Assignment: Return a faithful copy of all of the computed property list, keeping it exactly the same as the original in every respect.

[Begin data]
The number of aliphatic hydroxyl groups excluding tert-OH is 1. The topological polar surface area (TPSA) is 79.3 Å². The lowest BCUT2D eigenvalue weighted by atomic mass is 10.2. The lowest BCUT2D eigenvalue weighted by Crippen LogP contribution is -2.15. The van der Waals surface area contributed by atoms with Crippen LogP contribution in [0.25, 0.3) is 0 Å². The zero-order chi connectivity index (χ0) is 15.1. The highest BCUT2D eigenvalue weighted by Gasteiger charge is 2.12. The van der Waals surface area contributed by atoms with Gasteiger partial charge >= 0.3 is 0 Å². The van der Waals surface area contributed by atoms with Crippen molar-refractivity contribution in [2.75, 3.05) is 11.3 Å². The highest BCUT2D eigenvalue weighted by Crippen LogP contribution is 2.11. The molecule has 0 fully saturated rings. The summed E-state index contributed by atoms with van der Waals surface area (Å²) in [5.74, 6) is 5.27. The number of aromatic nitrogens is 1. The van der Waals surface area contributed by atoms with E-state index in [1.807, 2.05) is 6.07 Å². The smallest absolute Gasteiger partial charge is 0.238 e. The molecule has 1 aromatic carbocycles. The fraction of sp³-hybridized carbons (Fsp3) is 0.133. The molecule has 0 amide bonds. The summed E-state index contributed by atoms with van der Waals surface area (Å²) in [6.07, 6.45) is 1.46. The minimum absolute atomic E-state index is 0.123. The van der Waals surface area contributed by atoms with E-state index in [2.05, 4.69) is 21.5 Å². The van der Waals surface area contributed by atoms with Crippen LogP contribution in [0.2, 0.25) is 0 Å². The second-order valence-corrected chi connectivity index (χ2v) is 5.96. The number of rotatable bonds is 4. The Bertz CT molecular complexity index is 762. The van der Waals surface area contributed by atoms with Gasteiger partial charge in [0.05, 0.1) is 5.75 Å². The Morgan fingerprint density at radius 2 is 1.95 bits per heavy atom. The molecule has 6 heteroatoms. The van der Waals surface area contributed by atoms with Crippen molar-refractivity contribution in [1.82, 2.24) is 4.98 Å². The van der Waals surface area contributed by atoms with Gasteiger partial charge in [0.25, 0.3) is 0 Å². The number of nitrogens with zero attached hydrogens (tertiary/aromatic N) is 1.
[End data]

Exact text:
The number of aliphatic hydroxyl groups excluding tert-OH is 1. The topological polar surface area (TPSA) is 79.3 Å². The lowest BCUT2D eigenvalue weighted by atomic mass is 10.2. The lowest BCUT2D eigenvalue weighted by Crippen LogP contribution is -2.15. The van der Waals surface area contributed by atoms with Crippen LogP contribution in [0.25, 0.3) is 0 Å². The zero-order chi connectivity index (χ0) is 15.1. The highest BCUT2D eigenvalue weighted by Gasteiger charge is 2.12. The van der Waals surface area contributed by atoms with Gasteiger partial charge >= 0.3 is 0 Å². The van der Waals surface area contributed by atoms with Crippen molar-refractivity contribution in [2.75, 3.05) is 11.3 Å². The highest BCUT2D eigenvalue weighted by Crippen LogP contribution is 2.11. The molecule has 0 fully saturated rings. The summed E-state index contributed by atoms with van der Waals surface area (Å²) in [5.74, 6) is 5.27. The number of aromatic nitrogens is 1. The van der Waals surface area contributed by atoms with E-state index in [1.807, 2.05) is 6.07 Å². The smallest absolute Gasteiger partial charge is 0.238 e. The molecule has 1 aromatic carbocycles. The fraction of sp³-hybridized carbons (Fsp3) is 0.133. The molecule has 0 amide bonds. The summed E-state index contributed by atoms with van der Waals surface area (Å²) in [6.07, 6.45) is 1.46. The minimum absolute atomic E-state index is 0.123. The van der Waals surface area contributed by atoms with E-state index in [2.05, 4.69) is 21.5 Å². The van der Waals surface area contributed by atoms with Crippen LogP contribution in [0.2, 0.25) is 0 Å². The second-order valence-corrected chi connectivity index (χ2v) is 5.96. The number of rotatable bonds is 4. The Bertz CT molecular complexity index is 762. The van der Waals surface area contributed by atoms with Gasteiger partial charge in [0.05, 0.1) is 5.75 Å². The Morgan fingerprint density at radius 2 is 1.95 bits per heavy atom. The molecule has 6 heteroatoms. The van der Waals surface area contributed by atoms with Crippen molar-refractivity contribution in [1.82, 2.24) is 4.98 Å². The van der Waals surface area contributed by atoms with Gasteiger partial charge in [0.25, 0.3) is 0 Å². The number of nitrogens with zero attached hydrogens (tertiary/aromatic N) is 1.